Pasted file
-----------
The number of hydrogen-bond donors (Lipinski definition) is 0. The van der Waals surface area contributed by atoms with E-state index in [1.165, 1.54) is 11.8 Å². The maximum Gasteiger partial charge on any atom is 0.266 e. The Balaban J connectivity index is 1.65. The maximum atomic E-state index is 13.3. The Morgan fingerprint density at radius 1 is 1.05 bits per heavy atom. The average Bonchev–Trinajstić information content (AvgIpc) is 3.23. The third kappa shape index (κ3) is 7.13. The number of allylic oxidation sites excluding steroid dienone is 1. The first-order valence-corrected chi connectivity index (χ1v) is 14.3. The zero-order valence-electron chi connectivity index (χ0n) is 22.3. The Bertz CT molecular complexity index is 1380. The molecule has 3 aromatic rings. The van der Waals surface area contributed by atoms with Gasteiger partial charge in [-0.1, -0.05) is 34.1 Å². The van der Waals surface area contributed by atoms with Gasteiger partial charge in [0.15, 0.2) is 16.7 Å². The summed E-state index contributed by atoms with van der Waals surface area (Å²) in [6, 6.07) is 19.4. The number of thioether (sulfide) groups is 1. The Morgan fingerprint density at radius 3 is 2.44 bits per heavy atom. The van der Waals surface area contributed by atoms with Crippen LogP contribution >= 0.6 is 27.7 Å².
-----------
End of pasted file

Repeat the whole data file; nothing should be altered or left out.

The number of hydrogen-bond donors (Lipinski definition) is 0. The van der Waals surface area contributed by atoms with E-state index in [1.165, 1.54) is 11.8 Å². The maximum Gasteiger partial charge on any atom is 0.266 e. The Balaban J connectivity index is 1.65. The maximum atomic E-state index is 13.3. The Morgan fingerprint density at radius 1 is 1.05 bits per heavy atom. The average Bonchev–Trinajstić information content (AvgIpc) is 3.23. The third kappa shape index (κ3) is 7.13. The number of allylic oxidation sites excluding steroid dienone is 1. The first-order valence-corrected chi connectivity index (χ1v) is 14.3. The zero-order valence-electron chi connectivity index (χ0n) is 22.3. The Bertz CT molecular complexity index is 1380. The molecule has 3 aromatic rings. The van der Waals surface area contributed by atoms with Gasteiger partial charge in [-0.1, -0.05) is 34.1 Å². The van der Waals surface area contributed by atoms with Gasteiger partial charge in [0.15, 0.2) is 16.7 Å². The summed E-state index contributed by atoms with van der Waals surface area (Å²) in [6, 6.07) is 19.4. The number of thioether (sulfide) groups is 1. The Morgan fingerprint density at radius 3 is 2.44 bits per heavy atom. The van der Waals surface area contributed by atoms with Crippen LogP contribution >= 0.6 is 27.7 Å².